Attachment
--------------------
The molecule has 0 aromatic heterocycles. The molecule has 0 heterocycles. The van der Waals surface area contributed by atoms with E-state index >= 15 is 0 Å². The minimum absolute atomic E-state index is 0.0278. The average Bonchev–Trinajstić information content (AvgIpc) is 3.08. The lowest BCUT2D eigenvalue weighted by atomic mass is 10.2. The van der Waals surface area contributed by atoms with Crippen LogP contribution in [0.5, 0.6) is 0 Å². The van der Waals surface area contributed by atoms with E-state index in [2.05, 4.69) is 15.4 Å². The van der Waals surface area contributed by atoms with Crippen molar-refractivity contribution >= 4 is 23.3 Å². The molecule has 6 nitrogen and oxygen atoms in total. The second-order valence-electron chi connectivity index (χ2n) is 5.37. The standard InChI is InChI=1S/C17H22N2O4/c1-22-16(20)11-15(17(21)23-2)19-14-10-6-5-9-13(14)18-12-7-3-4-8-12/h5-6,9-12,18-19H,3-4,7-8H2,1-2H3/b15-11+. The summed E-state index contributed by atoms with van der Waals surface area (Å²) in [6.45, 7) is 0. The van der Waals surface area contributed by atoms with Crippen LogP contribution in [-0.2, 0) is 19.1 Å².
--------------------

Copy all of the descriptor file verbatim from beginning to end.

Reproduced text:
The molecule has 0 aromatic heterocycles. The molecule has 0 heterocycles. The van der Waals surface area contributed by atoms with E-state index >= 15 is 0 Å². The minimum absolute atomic E-state index is 0.0278. The average Bonchev–Trinajstić information content (AvgIpc) is 3.08. The lowest BCUT2D eigenvalue weighted by atomic mass is 10.2. The van der Waals surface area contributed by atoms with Crippen LogP contribution in [0.5, 0.6) is 0 Å². The van der Waals surface area contributed by atoms with E-state index in [2.05, 4.69) is 15.4 Å². The van der Waals surface area contributed by atoms with Crippen molar-refractivity contribution >= 4 is 23.3 Å². The molecule has 6 nitrogen and oxygen atoms in total. The second-order valence-electron chi connectivity index (χ2n) is 5.37. The standard InChI is InChI=1S/C17H22N2O4/c1-22-16(20)11-15(17(21)23-2)19-14-10-6-5-9-13(14)18-12-7-3-4-8-12/h5-6,9-12,18-19H,3-4,7-8H2,1-2H3/b15-11+. The summed E-state index contributed by atoms with van der Waals surface area (Å²) in [6.45, 7) is 0. The van der Waals surface area contributed by atoms with Crippen LogP contribution in [-0.2, 0) is 19.1 Å².